Airbnb recently released 2022 data on collection and remittance of sales and local occupancy taxes in Tennessee, including those specific to Davidson County, and the numbers are quite significant.
In 2022, Airbnb collected over $120 million in sales and occupancy taxes in Tennessee. In Nashville alone, Airbnb collected and remitted nearly $46 million in state, local sales, and occupancy taxes in Davidson County combined.1
That is money that goes directly to help Nashville’s public schools and teachers, policemen and firefighters, Metro employees and more. Importantly, Airbnb and the other short-term rental (STR) platforms also serve as a critical revenue source for addressing our city’s affordable housing needs. While the overwhelming majority of hotel/motel taxes goes towards funding the downtown core and tourism promotion, legislation passed in 2020 enabled Metro to redirect one percent of the six percent hotel/motel tax charged on all STRs to the Barnes Fund, one of the city’s primary affordable housing mechanisms. Just that has generated more than $3.5 million for the Barnes Fund last year alone.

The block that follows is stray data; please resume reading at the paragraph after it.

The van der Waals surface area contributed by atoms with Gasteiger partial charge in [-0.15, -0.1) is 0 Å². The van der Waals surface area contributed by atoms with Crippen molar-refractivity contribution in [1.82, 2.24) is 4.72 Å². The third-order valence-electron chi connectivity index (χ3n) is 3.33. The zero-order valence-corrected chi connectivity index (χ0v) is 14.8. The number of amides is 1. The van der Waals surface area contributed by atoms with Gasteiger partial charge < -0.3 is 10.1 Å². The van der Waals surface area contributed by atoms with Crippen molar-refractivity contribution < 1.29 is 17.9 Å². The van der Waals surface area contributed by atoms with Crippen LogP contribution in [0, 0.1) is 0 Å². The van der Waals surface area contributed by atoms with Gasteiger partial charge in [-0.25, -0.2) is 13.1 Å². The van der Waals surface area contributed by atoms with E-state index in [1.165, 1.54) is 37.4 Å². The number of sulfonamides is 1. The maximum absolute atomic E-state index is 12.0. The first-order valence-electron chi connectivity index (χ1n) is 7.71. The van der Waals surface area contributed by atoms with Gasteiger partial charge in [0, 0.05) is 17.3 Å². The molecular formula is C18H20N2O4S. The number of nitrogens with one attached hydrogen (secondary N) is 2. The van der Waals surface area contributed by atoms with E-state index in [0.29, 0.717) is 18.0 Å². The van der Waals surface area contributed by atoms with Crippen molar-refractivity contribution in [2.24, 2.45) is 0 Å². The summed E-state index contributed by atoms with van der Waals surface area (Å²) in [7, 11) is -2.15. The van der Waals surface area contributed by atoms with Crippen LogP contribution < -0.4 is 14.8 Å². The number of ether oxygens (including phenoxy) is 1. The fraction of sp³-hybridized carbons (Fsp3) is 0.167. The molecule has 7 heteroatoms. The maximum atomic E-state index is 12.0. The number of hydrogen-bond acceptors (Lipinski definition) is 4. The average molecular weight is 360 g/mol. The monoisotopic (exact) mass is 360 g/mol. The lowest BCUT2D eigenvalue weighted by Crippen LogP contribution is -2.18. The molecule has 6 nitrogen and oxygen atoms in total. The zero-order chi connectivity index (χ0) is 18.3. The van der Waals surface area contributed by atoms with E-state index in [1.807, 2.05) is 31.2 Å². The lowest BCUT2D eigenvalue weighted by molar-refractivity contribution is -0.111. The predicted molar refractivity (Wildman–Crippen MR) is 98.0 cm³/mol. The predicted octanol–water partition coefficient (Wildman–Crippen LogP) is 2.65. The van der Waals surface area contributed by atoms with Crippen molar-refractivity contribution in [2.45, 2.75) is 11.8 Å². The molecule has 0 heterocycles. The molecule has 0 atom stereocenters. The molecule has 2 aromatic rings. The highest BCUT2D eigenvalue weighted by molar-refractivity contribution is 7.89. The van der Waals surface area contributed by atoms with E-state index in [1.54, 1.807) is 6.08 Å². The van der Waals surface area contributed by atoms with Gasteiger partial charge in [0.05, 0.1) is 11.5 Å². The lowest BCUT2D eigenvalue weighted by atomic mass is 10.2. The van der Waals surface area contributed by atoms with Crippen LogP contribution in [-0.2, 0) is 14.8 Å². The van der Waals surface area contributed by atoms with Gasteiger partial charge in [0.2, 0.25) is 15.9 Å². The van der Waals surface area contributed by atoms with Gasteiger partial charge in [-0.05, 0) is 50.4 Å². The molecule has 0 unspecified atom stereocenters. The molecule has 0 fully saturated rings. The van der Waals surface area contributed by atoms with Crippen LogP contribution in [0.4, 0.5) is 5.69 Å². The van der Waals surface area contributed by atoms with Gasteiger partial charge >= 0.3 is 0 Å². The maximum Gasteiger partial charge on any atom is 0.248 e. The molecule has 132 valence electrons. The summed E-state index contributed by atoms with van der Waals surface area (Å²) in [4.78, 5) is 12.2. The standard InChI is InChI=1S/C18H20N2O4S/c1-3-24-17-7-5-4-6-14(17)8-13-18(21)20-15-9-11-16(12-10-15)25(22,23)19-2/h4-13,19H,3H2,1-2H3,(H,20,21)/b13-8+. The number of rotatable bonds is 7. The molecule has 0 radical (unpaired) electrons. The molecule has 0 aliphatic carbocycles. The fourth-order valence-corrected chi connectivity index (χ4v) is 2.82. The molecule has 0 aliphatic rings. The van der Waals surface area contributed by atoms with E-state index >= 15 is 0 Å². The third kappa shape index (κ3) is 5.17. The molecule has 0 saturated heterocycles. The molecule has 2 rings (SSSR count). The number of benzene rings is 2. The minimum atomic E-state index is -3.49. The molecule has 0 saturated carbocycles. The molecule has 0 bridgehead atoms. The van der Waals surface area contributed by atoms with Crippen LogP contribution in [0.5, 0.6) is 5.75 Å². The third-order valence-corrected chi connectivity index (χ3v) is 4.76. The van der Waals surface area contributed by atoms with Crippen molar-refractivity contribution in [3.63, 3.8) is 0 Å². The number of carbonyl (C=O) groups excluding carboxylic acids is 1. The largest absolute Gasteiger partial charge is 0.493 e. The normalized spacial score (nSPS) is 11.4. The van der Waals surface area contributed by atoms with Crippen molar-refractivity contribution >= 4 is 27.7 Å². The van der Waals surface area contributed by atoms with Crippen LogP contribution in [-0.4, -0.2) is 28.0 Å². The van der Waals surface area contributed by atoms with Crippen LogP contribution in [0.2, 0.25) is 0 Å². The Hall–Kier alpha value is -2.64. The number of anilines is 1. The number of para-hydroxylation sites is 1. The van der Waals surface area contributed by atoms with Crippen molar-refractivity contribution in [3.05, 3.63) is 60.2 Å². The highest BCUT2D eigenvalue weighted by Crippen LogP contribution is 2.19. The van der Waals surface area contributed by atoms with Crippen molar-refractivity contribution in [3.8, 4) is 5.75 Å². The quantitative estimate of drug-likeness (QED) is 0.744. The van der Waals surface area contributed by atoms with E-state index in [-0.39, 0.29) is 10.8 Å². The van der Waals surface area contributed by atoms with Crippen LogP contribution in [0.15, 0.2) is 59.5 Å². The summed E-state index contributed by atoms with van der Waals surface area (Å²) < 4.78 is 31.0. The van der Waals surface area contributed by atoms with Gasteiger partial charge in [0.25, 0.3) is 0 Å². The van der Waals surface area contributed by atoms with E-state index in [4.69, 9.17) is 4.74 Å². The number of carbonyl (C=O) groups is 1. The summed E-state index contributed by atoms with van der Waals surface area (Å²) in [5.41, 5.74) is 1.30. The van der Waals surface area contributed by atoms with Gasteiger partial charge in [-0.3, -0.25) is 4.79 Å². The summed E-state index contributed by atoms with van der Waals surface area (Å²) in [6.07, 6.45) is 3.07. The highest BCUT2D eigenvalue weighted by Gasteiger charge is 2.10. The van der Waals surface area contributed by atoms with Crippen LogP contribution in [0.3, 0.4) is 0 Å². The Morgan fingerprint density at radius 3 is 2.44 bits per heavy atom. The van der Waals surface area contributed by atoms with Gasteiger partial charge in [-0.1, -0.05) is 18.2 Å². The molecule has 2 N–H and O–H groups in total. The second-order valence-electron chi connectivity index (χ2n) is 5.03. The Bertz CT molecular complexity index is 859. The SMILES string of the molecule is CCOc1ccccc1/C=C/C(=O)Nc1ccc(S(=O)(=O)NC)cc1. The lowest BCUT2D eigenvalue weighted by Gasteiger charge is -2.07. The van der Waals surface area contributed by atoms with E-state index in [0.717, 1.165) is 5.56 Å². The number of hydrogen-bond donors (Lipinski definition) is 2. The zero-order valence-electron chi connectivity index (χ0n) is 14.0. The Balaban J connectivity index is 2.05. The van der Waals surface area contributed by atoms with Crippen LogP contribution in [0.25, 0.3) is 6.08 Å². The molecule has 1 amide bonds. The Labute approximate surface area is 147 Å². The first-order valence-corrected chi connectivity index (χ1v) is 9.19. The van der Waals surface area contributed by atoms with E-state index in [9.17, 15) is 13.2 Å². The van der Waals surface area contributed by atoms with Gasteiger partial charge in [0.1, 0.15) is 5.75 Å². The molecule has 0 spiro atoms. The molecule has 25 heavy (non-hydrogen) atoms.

“Airbnb is proud of the contributions Hosts and guests utilizing its platform make to the local economy in Nashville, particularly when it comes to tax revenue,” said Viviana Jordan, Airbnb’s Head of Public Policy for the Southeast U.S. “Back in 2020, we were proud to work with state lawmakers to advance legislation that facilitated the collection of local tax dollars across the state. Today, we remain committed to working with policymakers to ensure that tax revenue generated by short-term rentals benefits all Nashvillians and can more directly go to supporting housing affordability efforts.”
For local Airbnb hosts, the platform allows them to do things like pay off debt, put themselves and their children through school, and simply be able to continue to afford living in Nashville. In fact, almost 50 percent of Hosts say that hosting on Airbnb has helped them stay in their home and afford rising costs of living.2
“Being an Airbnb host has given me the income I’ve needed to stay in Nashville and pursue my career as an artist,” said local host Mark Mulch. “I always say my first solo album was funded by Airbnb! Not only does Airbnb help pay for my projects and touring, it provides me supplemental income that goes a long way to help me and my business thrive here. I also get to meet people from around the world and introduce them to our wonderful city!”
Since 2016, Airbnb has collected and remitted over $290 million in sales and occupancy taxes in Tennessee.3